Military-ruled Myanmar could release detained opposition leader Aung San Suu Kyi in about half a year, once a maximum detention period of six years has expired, Singapore's foreign minister said yesterday.
The Nobel peace laureate's confinement to her lakeside home in Yangon was extended in May despite international pleas to the generals to end her latest stretch of detention, which began in May 2003.
"Under their law the maximum period of detention for Daw Sang Suu Kyi is one year as approved by the home ministry and five more years as approved by the prime minister as a cabinet decision ... meaning a maximum of six years," Singapore Foreign Minister George Yeo quoted Myanmar's Foreign Minister Nyan Win as saying.
"And he told us the six-year limit will come up in about half a year," Yeo said after a dinner with his Southeast Asian counterparts in Singapore.
Asked whether this meant Suu Kyi could be released in six months, he said: "I am just repeating to you what he (Nyan Win) told me and I think that is not an inaccurate inference."
Suu Kyi has been confined for nearly 13 of the past 19 years, with her telephone line cut and all visitors barred apart from her cook and occasionally her doctor. It was not clear what the expiry of the six-year period Nyan Win referred to would have in practice.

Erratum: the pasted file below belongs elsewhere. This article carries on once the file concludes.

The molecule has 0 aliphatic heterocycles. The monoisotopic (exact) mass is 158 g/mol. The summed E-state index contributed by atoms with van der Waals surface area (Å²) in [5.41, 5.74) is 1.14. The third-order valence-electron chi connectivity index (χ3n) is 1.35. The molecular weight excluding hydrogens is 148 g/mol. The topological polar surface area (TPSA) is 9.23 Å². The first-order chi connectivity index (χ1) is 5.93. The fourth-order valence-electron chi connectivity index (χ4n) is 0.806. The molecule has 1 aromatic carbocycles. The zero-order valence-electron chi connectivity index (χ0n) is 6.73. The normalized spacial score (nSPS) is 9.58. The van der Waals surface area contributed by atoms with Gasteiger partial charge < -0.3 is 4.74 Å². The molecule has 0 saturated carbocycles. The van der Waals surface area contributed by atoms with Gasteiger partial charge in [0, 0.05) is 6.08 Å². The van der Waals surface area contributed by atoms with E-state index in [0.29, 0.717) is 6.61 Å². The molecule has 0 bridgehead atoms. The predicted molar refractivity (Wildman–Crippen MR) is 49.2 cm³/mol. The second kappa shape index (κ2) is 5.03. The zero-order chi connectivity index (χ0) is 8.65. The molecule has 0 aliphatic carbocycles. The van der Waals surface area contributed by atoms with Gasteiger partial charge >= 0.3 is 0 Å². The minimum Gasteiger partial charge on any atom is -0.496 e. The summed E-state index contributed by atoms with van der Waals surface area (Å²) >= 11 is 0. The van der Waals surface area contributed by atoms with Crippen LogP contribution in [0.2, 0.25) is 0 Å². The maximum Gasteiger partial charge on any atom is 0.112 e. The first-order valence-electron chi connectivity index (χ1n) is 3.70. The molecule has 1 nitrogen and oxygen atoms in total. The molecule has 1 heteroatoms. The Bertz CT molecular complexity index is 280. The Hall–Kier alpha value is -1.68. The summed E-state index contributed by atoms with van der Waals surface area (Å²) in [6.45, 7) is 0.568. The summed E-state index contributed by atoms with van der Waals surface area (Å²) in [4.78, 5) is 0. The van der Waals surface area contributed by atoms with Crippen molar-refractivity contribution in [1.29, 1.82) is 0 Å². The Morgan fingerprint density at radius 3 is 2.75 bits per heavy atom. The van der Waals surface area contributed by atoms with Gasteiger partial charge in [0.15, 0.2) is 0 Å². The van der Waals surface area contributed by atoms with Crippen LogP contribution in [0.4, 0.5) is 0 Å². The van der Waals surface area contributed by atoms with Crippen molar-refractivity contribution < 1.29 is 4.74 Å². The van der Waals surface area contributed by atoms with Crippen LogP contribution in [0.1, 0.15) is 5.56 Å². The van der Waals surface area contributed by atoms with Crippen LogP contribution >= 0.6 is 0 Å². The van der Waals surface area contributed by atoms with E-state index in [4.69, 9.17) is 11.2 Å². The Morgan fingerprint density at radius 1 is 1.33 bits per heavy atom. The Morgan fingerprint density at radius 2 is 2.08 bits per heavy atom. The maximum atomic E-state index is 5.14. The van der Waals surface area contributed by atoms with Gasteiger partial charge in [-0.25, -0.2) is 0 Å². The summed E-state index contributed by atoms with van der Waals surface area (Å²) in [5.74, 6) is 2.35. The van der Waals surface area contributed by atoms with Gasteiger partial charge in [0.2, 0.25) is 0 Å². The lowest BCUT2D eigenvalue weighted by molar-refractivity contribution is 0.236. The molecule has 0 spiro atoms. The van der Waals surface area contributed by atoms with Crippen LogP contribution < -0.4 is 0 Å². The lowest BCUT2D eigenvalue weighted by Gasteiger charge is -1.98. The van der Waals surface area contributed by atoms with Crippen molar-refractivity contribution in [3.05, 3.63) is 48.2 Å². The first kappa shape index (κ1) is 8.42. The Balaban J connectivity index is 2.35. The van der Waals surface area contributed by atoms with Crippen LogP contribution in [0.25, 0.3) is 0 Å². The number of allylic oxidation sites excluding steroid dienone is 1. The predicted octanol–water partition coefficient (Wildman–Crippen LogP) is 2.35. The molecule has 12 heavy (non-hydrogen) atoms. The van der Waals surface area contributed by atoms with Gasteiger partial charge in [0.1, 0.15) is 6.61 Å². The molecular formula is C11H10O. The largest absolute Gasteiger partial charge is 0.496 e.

Yeo's comments come as Southeast Asian nations prepare for a series of meetings this week amid political and economic turmoil that may slow, though not derail, the region's lofty dream of creating a European Union-style community.
Ministers from the Association of Southeast Asian Nations (ASEAN) will discuss the early ratification of a charter and establishment of a human rights body, whose 10-member nations includes juntas and kingdoms, democracies and communist states.
ASEAN has long been dismissed as a talking shop and the group's meeting have in the past often been overshadowed by disagreement over how to convince Myanmar's junta to start democratic reforms.
"We urge Myanmar to take bolder steps toward a peaceful transition to democracy in the near future, and working toward free and fair general elections in 2010," ASEAN's foreign ministers said in the draft of a communique to be finalised tomorrow.
The document also calls on the military, which has ruled the former Burma since 1962, for the release of all political prisoners and detainees.Reuse content